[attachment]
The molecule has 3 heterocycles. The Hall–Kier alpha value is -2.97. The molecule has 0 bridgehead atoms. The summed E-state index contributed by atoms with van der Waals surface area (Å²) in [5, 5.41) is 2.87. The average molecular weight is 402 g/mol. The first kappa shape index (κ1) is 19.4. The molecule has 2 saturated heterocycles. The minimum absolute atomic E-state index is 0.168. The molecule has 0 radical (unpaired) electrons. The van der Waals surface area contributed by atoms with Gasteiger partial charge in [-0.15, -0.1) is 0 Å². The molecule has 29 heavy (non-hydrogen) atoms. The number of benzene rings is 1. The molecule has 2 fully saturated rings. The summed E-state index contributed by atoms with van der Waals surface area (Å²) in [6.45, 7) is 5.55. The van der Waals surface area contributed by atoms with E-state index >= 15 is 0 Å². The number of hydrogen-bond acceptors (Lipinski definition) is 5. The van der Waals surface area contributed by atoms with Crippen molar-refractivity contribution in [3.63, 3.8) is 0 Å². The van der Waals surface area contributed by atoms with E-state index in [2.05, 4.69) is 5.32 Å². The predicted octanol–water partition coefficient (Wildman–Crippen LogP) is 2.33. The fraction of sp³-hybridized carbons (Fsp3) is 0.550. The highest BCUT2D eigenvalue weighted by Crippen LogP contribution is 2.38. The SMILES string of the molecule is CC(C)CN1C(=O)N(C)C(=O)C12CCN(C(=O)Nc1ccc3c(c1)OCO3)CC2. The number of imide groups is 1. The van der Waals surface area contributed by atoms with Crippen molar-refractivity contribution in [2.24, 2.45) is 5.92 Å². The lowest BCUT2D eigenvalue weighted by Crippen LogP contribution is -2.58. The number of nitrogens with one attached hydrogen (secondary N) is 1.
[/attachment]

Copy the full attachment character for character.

The molecule has 3 heterocycles. The Hall–Kier alpha value is -2.97. The molecule has 0 bridgehead atoms. The summed E-state index contributed by atoms with van der Waals surface area (Å²) in [5, 5.41) is 2.87. The average molecular weight is 402 g/mol. The first kappa shape index (κ1) is 19.4. The molecule has 2 saturated heterocycles. The minimum absolute atomic E-state index is 0.168. The molecule has 0 radical (unpaired) electrons. The van der Waals surface area contributed by atoms with Gasteiger partial charge in [-0.15, -0.1) is 0 Å². The molecule has 29 heavy (non-hydrogen) atoms. The number of benzene rings is 1. The molecule has 2 fully saturated rings. The summed E-state index contributed by atoms with van der Waals surface area (Å²) in [6.45, 7) is 5.55. The van der Waals surface area contributed by atoms with E-state index >= 15 is 0 Å². The number of hydrogen-bond acceptors (Lipinski definition) is 5. The van der Waals surface area contributed by atoms with Crippen molar-refractivity contribution in [3.63, 3.8) is 0 Å². The van der Waals surface area contributed by atoms with E-state index in [2.05, 4.69) is 5.32 Å². The predicted octanol–water partition coefficient (Wildman–Crippen LogP) is 2.33. The fraction of sp³-hybridized carbons (Fsp3) is 0.550. The highest BCUT2D eigenvalue weighted by Crippen LogP contribution is 2.38. The SMILES string of the molecule is CC(C)CN1C(=O)N(C)C(=O)C12CCN(C(=O)Nc1ccc3c(c1)OCO3)CC2. The number of imide groups is 1. The van der Waals surface area contributed by atoms with Crippen molar-refractivity contribution in [2.24, 2.45) is 5.92 Å². The lowest BCUT2D eigenvalue weighted by Crippen LogP contribution is -2.58. The number of nitrogens with one attached hydrogen (secondary N) is 1.